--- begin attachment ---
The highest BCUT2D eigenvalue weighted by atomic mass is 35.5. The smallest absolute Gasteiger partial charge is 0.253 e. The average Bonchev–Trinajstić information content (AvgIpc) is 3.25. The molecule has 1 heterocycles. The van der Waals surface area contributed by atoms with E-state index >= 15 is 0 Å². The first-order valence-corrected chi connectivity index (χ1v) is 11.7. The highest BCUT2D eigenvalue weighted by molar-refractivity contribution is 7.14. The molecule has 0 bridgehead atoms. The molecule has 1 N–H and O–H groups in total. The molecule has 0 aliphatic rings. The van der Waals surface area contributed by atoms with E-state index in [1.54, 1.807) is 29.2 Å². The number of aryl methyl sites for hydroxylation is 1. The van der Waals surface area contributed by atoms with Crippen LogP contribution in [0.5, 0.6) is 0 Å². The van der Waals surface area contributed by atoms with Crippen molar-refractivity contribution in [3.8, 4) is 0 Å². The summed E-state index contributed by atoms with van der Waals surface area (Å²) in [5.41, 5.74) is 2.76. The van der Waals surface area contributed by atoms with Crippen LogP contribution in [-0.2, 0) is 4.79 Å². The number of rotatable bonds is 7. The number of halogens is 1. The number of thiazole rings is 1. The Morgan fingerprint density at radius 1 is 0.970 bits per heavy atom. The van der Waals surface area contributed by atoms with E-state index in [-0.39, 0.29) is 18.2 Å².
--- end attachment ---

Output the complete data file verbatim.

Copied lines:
The highest BCUT2D eigenvalue weighted by atomic mass is 35.5. The smallest absolute Gasteiger partial charge is 0.253 e. The average Bonchev–Trinajstić information content (AvgIpc) is 3.25. The molecule has 1 heterocycles. The van der Waals surface area contributed by atoms with E-state index >= 15 is 0 Å². The first-order valence-corrected chi connectivity index (χ1v) is 11.7. The highest BCUT2D eigenvalue weighted by molar-refractivity contribution is 7.14. The molecule has 0 bridgehead atoms. The molecule has 1 N–H and O–H groups in total. The molecule has 0 aliphatic rings. The van der Waals surface area contributed by atoms with E-state index in [1.54, 1.807) is 29.2 Å². The number of aryl methyl sites for hydroxylation is 1. The van der Waals surface area contributed by atoms with Crippen LogP contribution in [0.5, 0.6) is 0 Å². The van der Waals surface area contributed by atoms with Crippen molar-refractivity contribution in [3.8, 4) is 0 Å². The summed E-state index contributed by atoms with van der Waals surface area (Å²) in [5.41, 5.74) is 2.76. The van der Waals surface area contributed by atoms with Crippen LogP contribution in [-0.2, 0) is 4.79 Å². The number of rotatable bonds is 7. The number of halogens is 1. The number of thiazole rings is 1. The Morgan fingerprint density at radius 1 is 0.970 bits per heavy atom. The van der Waals surface area contributed by atoms with E-state index in [-0.39, 0.29) is 18.2 Å².